Postcards such as this one were used to promote Milton Hershey's model industrial town.
The early 1900s saw a surge of popularity for postcards. The hobby of collecting picture postcards became the greatest collectible hobby that the World had ever known. The official figures from the U.S. Post Office for their fiscal year ending June 30, 1908, cite 677,777,798 postcards mailed. At that time the total population of the United States was only 88,700,000.
Hershey Chocolate Company included specially sized postcards with their 5 cent milk chocolate bars from 1909-1918.
Hershey Chocolate Company took advantage of the popularity of postcards by designing and printing a series of specially sized cards. These cards were included with Hershey’s Milk Chocolate 5 cent bars. The postcards were first included beginning about 1909 and continued until 1918. At first the cards featured images of the Chocolate Factory and dairy farms.
Early "Bar cards" featured scenes of chocolate making departments such as the Longitude or Conche department where chocolate was mixed for up to 96 hours before being moulded into bars.
Later town attractions such as Hershey Park, Swatara Creek, The Homestead and Chocolate Avenue were featured. The cards enabled Milton Hershey to advertise the quality of his milk chocolate and promote the town as a destination. They also became a popular bonus for consumers of his best-selling product. Over 88 different designs were developed over the years. Hershey’s sophisticated printing equipment made it cost effective to print the cards. Large quantities were printed. The local paper, the Hershey Press, (also printed in house), reported that one year 75 milion cards had been printed for inclusion with Hershey’s milk chocolate bars. Originally the cards were printed in black and white. Later a green tint was added and finally the cards were printed in 4 colors. All of the cards included the phrase “Home of the Hershey Chocolate Company.” To see more Hershey Chocolate Company “bar cards” visit the Archives page at www.Flickr.com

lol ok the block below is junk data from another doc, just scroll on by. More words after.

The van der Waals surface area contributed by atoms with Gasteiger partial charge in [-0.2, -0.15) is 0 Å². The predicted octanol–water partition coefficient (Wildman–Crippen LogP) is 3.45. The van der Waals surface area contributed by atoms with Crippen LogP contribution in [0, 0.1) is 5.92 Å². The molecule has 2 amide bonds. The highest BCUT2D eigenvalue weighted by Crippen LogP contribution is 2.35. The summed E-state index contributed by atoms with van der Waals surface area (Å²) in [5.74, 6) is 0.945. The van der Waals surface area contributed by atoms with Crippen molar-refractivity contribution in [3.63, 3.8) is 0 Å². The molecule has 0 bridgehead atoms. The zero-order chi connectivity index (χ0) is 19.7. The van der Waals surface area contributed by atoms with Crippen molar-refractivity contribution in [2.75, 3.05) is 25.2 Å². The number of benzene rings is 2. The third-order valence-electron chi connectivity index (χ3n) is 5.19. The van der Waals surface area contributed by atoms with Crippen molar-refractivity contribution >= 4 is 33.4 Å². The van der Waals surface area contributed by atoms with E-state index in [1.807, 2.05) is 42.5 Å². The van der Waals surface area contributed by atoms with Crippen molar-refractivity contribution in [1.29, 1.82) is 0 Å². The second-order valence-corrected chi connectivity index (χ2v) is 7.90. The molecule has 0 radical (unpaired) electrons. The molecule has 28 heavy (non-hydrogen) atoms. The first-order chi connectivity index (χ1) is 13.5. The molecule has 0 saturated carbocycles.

Over the years of production, 3 styles of printing were used: black and white, green and black and 4-color. Postcard features scene from Hershey Park, ca1916-1918.
- Entrance to Wild Cat rollercoaster, Hershey Park. ca1930-1940
Hershey celebrated its 20th anniversary in 1923, and Milton Hershey’s present to the town was a new roller coaster for Hershey Park. Named the Wild Cat, it was nearly a mile in length and it had “more dips and deeper dips than any of like construction in America.” It was put into operation on June 16, 1923. On its first day of operation no ladies were allowed to ride until the afternoon. Marion Murrie, daughter of Hershey Chocolate Company president, William F. R. Murrie, was the first female to ride the coaster. Kids were given free rides in the morning to break the ride in. The new roller coaster was briefly known as “The Joy Ride,” but that name was soon abandoned and the more exciting name, “Wild Cat” was adopted.
Wild Cat rollercoaster, Hershey Park. View from first hill. ca1923-1930
WIld Cat rollercoaster, Hershey Park. Returning to the station. ca1923-1930
- Wild Cat rollercoaster, Hershey Park, ca1923-1930.
The Wild Cat was designed by the great coaster designer Herbert P. Schmeck and built by the Philadelphia Toboggan Company (PTC) under his supervision. (Schmeck also designed Hershey Park’s first water flume ride, The Mill Chute). A note in the records of the PTC indicated the “length of Hershey Coaster – 2,321 feet – measured by Schmeck 8/6/23.” PTC ran the Wild Cat as a concession for a number of years. The Wild Cat was 76 feet high and crossed Spring Creek on a specially designed wooden bridge. The Wildcat was advertised in the Hershey Press as costing $50,000. The Wild Cat lasted from 1923 until 1946. In 1935 it was redesigned by Schmeck. Its dips were made higher and the curves were more steeply banked. Construction was supervised by Frank F. Hoover.
In 1946 the Wild Cat roller coaster was replaced with the Comet.